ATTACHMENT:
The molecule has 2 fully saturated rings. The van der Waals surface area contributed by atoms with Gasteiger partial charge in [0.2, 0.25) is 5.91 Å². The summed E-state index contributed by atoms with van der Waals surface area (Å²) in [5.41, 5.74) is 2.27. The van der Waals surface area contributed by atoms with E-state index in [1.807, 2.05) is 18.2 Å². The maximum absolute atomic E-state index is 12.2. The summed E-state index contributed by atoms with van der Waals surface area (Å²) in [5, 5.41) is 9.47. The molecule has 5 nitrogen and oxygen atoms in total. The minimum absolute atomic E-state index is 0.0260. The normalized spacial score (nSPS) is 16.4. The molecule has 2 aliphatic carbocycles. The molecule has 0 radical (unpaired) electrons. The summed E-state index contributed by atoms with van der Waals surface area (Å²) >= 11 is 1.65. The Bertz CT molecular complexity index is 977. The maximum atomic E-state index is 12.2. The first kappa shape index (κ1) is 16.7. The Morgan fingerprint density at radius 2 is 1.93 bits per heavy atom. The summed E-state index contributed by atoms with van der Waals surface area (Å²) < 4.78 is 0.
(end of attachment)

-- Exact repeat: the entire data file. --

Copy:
The molecule has 2 fully saturated rings. The van der Waals surface area contributed by atoms with Gasteiger partial charge in [0.2, 0.25) is 5.91 Å². The summed E-state index contributed by atoms with van der Waals surface area (Å²) in [5.41, 5.74) is 2.27. The van der Waals surface area contributed by atoms with E-state index in [1.807, 2.05) is 18.2 Å². The maximum absolute atomic E-state index is 12.2. The summed E-state index contributed by atoms with van der Waals surface area (Å²) in [5, 5.41) is 9.47. The molecule has 5 nitrogen and oxygen atoms in total. The minimum absolute atomic E-state index is 0.0260. The normalized spacial score (nSPS) is 16.4. The molecule has 2 aliphatic carbocycles. The molecule has 0 radical (unpaired) electrons. The summed E-state index contributed by atoms with van der Waals surface area (Å²) >= 11 is 1.65. The Bertz CT molecular complexity index is 977. The maximum atomic E-state index is 12.2. The first kappa shape index (κ1) is 16.7. The Morgan fingerprint density at radius 2 is 1.93 bits per heavy atom. The summed E-state index contributed by atoms with van der Waals surface area (Å²) < 4.78 is 0.